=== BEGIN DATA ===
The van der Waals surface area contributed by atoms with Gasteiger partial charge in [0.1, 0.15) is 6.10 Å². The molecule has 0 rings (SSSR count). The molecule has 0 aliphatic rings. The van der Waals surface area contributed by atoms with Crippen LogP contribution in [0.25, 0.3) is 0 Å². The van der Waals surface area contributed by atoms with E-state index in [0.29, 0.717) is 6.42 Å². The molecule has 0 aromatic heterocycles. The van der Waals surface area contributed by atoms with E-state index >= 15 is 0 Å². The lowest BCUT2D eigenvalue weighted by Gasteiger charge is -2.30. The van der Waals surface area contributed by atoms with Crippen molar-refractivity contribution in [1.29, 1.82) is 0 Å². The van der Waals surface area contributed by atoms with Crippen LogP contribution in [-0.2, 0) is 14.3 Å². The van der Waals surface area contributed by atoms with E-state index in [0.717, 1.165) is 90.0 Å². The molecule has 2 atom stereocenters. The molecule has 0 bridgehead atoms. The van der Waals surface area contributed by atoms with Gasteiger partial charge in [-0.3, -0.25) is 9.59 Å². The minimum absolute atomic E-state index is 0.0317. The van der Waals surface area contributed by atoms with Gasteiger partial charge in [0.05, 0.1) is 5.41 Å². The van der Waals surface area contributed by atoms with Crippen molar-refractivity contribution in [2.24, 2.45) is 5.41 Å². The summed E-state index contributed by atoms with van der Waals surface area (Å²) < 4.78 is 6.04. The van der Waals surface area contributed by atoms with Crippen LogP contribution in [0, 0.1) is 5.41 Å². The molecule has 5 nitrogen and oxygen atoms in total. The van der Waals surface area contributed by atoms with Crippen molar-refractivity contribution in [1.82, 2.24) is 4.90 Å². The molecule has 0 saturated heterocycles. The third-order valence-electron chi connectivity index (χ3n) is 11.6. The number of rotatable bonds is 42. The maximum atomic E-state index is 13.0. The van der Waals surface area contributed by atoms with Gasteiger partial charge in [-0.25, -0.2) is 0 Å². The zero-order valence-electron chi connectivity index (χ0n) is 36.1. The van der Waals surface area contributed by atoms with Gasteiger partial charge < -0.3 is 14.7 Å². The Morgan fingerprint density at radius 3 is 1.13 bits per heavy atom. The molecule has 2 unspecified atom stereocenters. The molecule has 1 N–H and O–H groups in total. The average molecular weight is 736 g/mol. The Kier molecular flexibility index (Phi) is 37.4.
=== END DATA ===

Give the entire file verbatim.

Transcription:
The van der Waals surface area contributed by atoms with Gasteiger partial charge in [0.1, 0.15) is 6.10 Å². The molecule has 0 rings (SSSR count). The molecule has 0 aliphatic rings. The van der Waals surface area contributed by atoms with Crippen LogP contribution in [0.25, 0.3) is 0 Å². The van der Waals surface area contributed by atoms with E-state index in [0.29, 0.717) is 6.42 Å². The molecule has 0 aromatic heterocycles. The van der Waals surface area contributed by atoms with E-state index >= 15 is 0 Å². The lowest BCUT2D eigenvalue weighted by Gasteiger charge is -2.30. The van der Waals surface area contributed by atoms with Crippen molar-refractivity contribution in [1.29, 1.82) is 0 Å². The van der Waals surface area contributed by atoms with Crippen LogP contribution in [-0.2, 0) is 14.3 Å². The van der Waals surface area contributed by atoms with E-state index in [0.717, 1.165) is 90.0 Å². The molecule has 2 atom stereocenters. The molecule has 0 bridgehead atoms. The van der Waals surface area contributed by atoms with Gasteiger partial charge in [-0.3, -0.25) is 9.59 Å². The minimum absolute atomic E-state index is 0.0317. The van der Waals surface area contributed by atoms with Gasteiger partial charge in [0.05, 0.1) is 5.41 Å². The van der Waals surface area contributed by atoms with Crippen molar-refractivity contribution in [2.24, 2.45) is 5.41 Å². The summed E-state index contributed by atoms with van der Waals surface area (Å²) < 4.78 is 6.04. The van der Waals surface area contributed by atoms with Crippen LogP contribution in [0, 0.1) is 5.41 Å². The molecule has 5 nitrogen and oxygen atoms in total. The van der Waals surface area contributed by atoms with Crippen molar-refractivity contribution in [1.82, 2.24) is 4.90 Å². The molecule has 0 saturated heterocycles. The third-order valence-electron chi connectivity index (χ3n) is 11.6. The number of rotatable bonds is 42. The maximum atomic E-state index is 13.0. The van der Waals surface area contributed by atoms with Gasteiger partial charge in [-0.25, -0.2) is 0 Å². The zero-order valence-electron chi connectivity index (χ0n) is 36.1. The van der Waals surface area contributed by atoms with Gasteiger partial charge < -0.3 is 14.7 Å². The Morgan fingerprint density at radius 3 is 1.13 bits per heavy atom. The molecule has 2 unspecified atom stereocenters. The molecule has 1 N–H and O–H groups in total. The average molecular weight is 736 g/mol. The Kier molecular flexibility index (Phi) is 37.4.